This time last year, I was recovering from two full-on weeks at the annual climate summit – or CoP – which had just come to an end in Warsaw, Poland. There, in the slightly surreal and wintry setting of the national football stadium, we were plied with pisco sours by this year’s conference host, Peru, and dreamed of sunnier climes.
One year on, I’m reflecting on the outcome of the recent Meeting of the Parties (or MoP) to the Montreal Protocol in Paris, and still dreaming of sunnier climes from my desk in a grey-but-not-quite-wintry London. I won’t be heading to Peru, where countries are meeting from December 1-12, but I will be following proceedings very closely given the strong connection between the climate and ozone regimes.
At the Paris MoP, the world edged a couple of steps closer to a global agreement on hydrofluorocarbons (HFCs), the super greenhouse gases which will add at least 0.5°C to the average global temperature by 2100 if left unchecked. If that doesn’t sound like a big deal, consider that scientists have identified a ‘mere’ 2°C temperature rise as the threshold beyond which cataclysmic and irreversible climate change will kick in.
A number of developments during the Paris talks gave rise to optimism that the global community is finally getting its act into gear on HFCs. A new concept put forward by the European Union, which builds on proposals to phase down HFCs tabled by the North American countries and Micronesia since 2009, was favourably received and Miguel Arias Cañete, making his first international appearance as EU Climate Commissioner, confirmed that the EU was considering a formal proposal in 2015. Despite vocal resistance over the course of the week from the Gulf States (spearheaded by Saudi Arabia), other countries including India and China displayed a markedly more constructive attitude than at previous meetings.
In a sign that India is moving into negotiating mode, Prakash Javadekar, Minister for Environment and Forests, flew in to deliver an interesting and nuanced speech calling for a “revolution on climate change” at the Paris climate conference in 2015 (CoP21 for short) and clearly acknowledging the problem posed by the proliferation of HFCs. He rounded his address off with a list of specific asks, including more trialling of alternatives to HFCs in India, and technology transfer between developed and developing countries, noting: “What is the use of those confidentiality and IPR [intellectual property rights] issues if all of us are going down together due to global warming?“.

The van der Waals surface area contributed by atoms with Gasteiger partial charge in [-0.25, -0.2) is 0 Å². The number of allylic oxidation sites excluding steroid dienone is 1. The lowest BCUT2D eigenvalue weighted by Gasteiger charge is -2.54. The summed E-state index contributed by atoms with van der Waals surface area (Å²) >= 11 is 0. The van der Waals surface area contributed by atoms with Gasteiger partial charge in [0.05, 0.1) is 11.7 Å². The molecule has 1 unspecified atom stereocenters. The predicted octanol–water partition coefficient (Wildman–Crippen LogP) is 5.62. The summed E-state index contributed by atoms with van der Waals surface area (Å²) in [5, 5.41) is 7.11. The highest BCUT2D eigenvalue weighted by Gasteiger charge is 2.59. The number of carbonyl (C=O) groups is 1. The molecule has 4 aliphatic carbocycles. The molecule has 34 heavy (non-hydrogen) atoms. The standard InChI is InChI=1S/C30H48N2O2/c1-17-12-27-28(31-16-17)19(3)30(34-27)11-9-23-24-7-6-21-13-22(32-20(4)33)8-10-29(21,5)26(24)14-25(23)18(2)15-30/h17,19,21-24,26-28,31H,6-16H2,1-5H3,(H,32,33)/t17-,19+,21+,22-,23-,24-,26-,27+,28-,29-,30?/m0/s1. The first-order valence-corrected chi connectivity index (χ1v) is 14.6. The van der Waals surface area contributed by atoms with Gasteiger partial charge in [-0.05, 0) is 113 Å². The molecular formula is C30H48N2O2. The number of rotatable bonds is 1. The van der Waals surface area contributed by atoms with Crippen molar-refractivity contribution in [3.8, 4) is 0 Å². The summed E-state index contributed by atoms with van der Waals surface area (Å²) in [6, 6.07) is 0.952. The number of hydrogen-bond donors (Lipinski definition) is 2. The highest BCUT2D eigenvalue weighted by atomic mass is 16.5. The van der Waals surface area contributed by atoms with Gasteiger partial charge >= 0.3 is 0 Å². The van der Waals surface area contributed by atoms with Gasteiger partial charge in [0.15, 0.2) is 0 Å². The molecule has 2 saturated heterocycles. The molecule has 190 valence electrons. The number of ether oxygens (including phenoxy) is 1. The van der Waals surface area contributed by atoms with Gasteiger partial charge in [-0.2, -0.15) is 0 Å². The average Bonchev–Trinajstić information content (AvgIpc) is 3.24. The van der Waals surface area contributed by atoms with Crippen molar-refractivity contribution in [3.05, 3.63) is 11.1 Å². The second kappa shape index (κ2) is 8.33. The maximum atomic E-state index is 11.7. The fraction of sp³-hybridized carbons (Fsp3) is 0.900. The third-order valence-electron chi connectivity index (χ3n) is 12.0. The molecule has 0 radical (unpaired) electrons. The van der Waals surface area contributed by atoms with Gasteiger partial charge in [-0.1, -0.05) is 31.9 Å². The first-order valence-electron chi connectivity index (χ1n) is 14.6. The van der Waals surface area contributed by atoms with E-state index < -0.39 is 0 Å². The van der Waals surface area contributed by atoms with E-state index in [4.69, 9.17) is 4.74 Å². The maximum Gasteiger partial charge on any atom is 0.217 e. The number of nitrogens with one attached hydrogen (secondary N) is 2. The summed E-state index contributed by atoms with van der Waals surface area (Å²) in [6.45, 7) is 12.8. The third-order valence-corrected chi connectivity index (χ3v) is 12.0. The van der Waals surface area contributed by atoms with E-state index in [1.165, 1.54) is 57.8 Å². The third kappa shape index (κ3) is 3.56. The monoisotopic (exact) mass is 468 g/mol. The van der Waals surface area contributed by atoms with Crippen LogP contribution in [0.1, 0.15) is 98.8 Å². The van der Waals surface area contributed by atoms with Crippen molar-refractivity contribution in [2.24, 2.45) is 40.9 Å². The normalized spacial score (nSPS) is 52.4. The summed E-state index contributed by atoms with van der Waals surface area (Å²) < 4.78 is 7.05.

Many observers (including EIA) have lamented the way countries such as India have “played off” the Montreal Protocol against the climate regime, holding up progress on HFCs under the former in the hope of extracting concessions on separate negotiating priorities under the latter. The political scientist in me finds it fascinating to witness the slow but inexorable shift in countries’ positions as we head towards the conclusion of a global climate agreement next year. However, my inner environmentalist jumps up and down in frustration at the fact that every year that goes by without a deal to reign in HFCs is another year lost in the increasingly difficult struggle to contain climate change.
As we saw in Paris, multilateral action on HFCs has the support of an overwhelming majority of nations; 2015 will be the year to translate that majority support into a meaningful agreement. With an additional session of the Montreal Protocol planned for April, even habitual pessimists are saying there are prospects for real and exciting progress. Watch this space.